The Psalms of David help us develop our relationship with our Creator. Think of David’s mind as he wrote, “O LORD my God, I cried to you for help, and you have healed me …” (Psalm 30:2). David’s life had times of difficulty but he perceives that God’s “favour is for a lifetime. Weeping may tarry for the night, but joy comes with the morning” (verse 5). David had times of great need, and wrote, “To you, O LORD, I cry, and to the Lord I plead for mercy: What profit is there in my death, if I go down to the pit? Will the dust praise you? Will it tell of your faithfulness? Hear, O LORD, and be merciful to me! O LORD, be my helper! You have turned for me my mourning into dancing; you have loosed my sackcloth and clothed me with gladness” (verses 8-11). We have an example of this, of a journey that ended in gladness, in Genesis 24. We read of God’s guidance and favour to Abraham through watching over his servant so that he was successful in obtaining the right kind of wife for Isaac.

Back in Psalm 30 we noticed how in verse 8, David used the memorial name of God (YAHWEH – this is where LORD is in capitals), but then he wrote, “to the Lord (Adonai). I plead for mercy” (the KJV still puts LORD in capitals but the ESV follow the Hebrew text). This is an intimation of the role of our Lord today. The Hebrew word Adonai is first used in words Abraham spoke in his conversation with his Creator “in a vision” (Genesis 15:2). This takes our thoughts to the teaching of Jesus, “Your father Abraham rejoiced that he would see my day. He saw it and was glad.” Can we see the coming day? Remember what Paul told the Corinthians; “we look not to the things that are seen but to the things that are unseen. For the things that are seen are transient, but the things that are unseen are eternal” (2 Corinthians 4:18). May we, in our reading and meditation of God’s word, be “clothed with gladness” that flows from the relationship we have developed with our Lord.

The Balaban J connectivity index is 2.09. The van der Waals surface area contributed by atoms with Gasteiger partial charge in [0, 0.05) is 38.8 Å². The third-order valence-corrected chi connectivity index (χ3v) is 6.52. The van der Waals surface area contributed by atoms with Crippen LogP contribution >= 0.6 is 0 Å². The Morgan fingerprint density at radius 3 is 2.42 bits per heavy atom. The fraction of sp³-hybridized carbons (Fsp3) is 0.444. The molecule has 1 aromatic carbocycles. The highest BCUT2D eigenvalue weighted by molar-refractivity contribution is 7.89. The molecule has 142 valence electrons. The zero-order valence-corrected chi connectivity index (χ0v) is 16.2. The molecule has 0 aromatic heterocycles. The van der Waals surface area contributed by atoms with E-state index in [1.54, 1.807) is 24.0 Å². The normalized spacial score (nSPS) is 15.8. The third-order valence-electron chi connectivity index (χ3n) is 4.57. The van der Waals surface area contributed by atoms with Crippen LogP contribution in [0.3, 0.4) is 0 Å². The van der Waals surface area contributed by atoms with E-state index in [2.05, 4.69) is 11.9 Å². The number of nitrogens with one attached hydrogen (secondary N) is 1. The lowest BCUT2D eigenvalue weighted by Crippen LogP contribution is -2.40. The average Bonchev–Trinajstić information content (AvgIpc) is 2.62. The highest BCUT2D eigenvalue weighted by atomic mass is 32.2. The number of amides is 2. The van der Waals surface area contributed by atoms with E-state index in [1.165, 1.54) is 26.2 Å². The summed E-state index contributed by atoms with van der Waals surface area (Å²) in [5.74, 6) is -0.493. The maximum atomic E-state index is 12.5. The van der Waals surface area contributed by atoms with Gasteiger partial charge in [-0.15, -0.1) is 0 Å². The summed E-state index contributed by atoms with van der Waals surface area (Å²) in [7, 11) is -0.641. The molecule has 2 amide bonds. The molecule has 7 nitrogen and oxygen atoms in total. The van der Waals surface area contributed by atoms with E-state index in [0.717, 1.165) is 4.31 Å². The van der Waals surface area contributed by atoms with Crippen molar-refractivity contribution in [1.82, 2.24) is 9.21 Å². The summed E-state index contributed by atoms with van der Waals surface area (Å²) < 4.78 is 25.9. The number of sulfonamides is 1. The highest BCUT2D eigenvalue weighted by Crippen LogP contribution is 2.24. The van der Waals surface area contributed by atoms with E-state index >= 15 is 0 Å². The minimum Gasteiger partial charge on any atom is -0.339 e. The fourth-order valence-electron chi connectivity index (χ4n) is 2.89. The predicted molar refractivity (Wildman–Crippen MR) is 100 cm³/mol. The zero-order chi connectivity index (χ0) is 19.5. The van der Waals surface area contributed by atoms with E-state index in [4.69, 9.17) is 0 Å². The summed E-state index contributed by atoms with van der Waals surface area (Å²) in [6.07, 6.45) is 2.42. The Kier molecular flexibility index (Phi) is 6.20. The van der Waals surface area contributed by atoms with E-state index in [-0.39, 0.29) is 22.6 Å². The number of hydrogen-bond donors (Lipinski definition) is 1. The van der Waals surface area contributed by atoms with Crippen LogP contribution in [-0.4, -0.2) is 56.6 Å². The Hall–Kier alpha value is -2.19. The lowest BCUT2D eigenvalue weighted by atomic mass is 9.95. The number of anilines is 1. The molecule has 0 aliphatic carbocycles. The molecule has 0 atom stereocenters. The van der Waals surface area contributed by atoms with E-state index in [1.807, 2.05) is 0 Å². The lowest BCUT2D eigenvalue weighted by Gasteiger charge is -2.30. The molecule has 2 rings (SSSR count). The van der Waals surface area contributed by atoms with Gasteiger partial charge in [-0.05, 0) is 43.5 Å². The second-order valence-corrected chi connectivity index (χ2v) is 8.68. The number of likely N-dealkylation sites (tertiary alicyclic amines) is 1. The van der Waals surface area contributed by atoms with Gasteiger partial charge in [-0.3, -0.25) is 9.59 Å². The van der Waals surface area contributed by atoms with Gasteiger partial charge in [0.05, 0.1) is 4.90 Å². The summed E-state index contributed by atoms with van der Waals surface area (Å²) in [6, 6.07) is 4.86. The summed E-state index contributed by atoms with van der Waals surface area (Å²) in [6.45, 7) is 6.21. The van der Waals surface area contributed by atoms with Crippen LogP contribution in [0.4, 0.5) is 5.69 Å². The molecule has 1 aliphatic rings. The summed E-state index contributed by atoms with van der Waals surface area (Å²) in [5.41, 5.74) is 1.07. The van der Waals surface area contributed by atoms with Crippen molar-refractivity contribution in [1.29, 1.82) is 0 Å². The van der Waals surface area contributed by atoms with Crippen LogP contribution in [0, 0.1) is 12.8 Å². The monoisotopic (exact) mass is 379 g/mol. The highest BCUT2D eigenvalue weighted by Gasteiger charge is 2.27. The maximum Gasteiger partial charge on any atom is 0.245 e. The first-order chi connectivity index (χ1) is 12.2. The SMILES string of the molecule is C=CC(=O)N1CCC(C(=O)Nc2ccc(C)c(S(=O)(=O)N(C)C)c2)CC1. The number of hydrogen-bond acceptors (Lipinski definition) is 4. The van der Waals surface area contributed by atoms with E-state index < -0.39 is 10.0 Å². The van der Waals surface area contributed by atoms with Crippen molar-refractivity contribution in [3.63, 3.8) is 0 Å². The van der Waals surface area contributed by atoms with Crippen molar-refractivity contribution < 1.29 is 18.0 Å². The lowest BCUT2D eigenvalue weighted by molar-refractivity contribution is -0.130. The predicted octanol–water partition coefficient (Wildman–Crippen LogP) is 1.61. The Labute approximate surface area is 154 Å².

When we come to Psalm 45:6,7 we will read, “Your throne, O God, is forever and ever. The sceptre of your kingdom is a sceptre of uprightness; you have loved righteousness and hated wickedness. Therefore God, your God, has anointed you with the oil of gladness”. These words are picked up in Hebrews (1:8,9) and applied to Jesus. Understanding them correctly requires deep thought. Consider this, just as Jesus represents God, so we have to become more like Christ, to represent him – and then, in his kingdom we will be “clothed with gladness” for evermore in a wondrous relationship.